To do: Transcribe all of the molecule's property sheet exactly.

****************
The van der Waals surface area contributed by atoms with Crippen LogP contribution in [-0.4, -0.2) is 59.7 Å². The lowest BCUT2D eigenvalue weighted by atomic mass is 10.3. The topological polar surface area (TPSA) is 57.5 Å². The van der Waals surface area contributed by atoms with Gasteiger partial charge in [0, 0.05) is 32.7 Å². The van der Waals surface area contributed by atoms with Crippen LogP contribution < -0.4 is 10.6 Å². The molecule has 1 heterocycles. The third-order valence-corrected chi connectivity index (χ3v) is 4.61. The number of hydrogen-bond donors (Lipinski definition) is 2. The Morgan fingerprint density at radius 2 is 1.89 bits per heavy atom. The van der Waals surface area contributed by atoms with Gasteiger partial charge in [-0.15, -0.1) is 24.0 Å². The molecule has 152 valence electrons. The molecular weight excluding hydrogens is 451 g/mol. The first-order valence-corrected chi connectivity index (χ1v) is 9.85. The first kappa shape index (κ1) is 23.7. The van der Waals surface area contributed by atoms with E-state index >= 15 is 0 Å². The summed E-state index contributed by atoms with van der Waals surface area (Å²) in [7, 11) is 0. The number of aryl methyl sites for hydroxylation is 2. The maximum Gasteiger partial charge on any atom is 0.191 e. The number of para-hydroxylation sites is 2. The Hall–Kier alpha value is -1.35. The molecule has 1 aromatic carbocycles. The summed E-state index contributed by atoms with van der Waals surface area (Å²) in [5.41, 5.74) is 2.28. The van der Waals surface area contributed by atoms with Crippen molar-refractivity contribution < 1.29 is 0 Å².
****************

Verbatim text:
The van der Waals surface area contributed by atoms with Crippen LogP contribution in [-0.4, -0.2) is 59.7 Å². The lowest BCUT2D eigenvalue weighted by atomic mass is 10.3. The topological polar surface area (TPSA) is 57.5 Å². The van der Waals surface area contributed by atoms with Gasteiger partial charge in [0, 0.05) is 32.7 Å². The van der Waals surface area contributed by atoms with Crippen LogP contribution < -0.4 is 10.6 Å². The molecule has 1 heterocycles. The third-order valence-corrected chi connectivity index (χ3v) is 4.61. The number of hydrogen-bond donors (Lipinski definition) is 2. The Morgan fingerprint density at radius 2 is 1.89 bits per heavy atom. The van der Waals surface area contributed by atoms with Gasteiger partial charge in [-0.15, -0.1) is 24.0 Å². The molecule has 152 valence electrons. The molecular weight excluding hydrogens is 451 g/mol. The first-order valence-corrected chi connectivity index (χ1v) is 9.85. The first kappa shape index (κ1) is 23.7. The van der Waals surface area contributed by atoms with E-state index >= 15 is 0 Å². The summed E-state index contributed by atoms with van der Waals surface area (Å²) in [7, 11) is 0. The number of aryl methyl sites for hydroxylation is 2. The maximum Gasteiger partial charge on any atom is 0.191 e. The number of para-hydroxylation sites is 2. The Hall–Kier alpha value is -1.35. The molecule has 1 aromatic carbocycles. The summed E-state index contributed by atoms with van der Waals surface area (Å²) in [5.41, 5.74) is 2.28. The van der Waals surface area contributed by atoms with Crippen molar-refractivity contribution < 1.29 is 0 Å².